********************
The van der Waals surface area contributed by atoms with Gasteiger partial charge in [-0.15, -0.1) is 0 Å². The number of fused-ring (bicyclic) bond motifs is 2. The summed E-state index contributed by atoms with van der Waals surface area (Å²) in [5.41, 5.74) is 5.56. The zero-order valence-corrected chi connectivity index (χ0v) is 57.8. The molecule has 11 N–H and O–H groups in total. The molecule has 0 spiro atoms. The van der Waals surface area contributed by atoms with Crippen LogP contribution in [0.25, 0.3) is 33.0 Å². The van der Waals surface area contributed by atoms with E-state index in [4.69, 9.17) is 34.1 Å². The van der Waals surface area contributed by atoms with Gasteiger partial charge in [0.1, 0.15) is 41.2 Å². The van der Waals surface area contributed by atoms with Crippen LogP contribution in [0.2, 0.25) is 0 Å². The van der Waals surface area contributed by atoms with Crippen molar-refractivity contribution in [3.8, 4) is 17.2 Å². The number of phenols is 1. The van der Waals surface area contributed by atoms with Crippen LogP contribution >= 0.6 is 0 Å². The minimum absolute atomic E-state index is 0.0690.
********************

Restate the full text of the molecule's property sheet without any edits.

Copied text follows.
The van der Waals surface area contributed by atoms with Gasteiger partial charge in [-0.15, -0.1) is 0 Å². The number of fused-ring (bicyclic) bond motifs is 2. The summed E-state index contributed by atoms with van der Waals surface area (Å²) in [5.41, 5.74) is 5.56. The zero-order valence-corrected chi connectivity index (χ0v) is 57.8. The molecule has 11 N–H and O–H groups in total. The molecule has 0 spiro atoms. The van der Waals surface area contributed by atoms with Crippen LogP contribution in [0.25, 0.3) is 33.0 Å². The van der Waals surface area contributed by atoms with E-state index in [4.69, 9.17) is 34.1 Å². The van der Waals surface area contributed by atoms with Gasteiger partial charge in [0.1, 0.15) is 41.2 Å². The van der Waals surface area contributed by atoms with Crippen LogP contribution in [0.2, 0.25) is 0 Å². The van der Waals surface area contributed by atoms with Crippen molar-refractivity contribution in [3.8, 4) is 17.2 Å². The number of phenols is 1. The van der Waals surface area contributed by atoms with Crippen LogP contribution >= 0.6 is 0 Å². The minimum absolute atomic E-state index is 0.0690.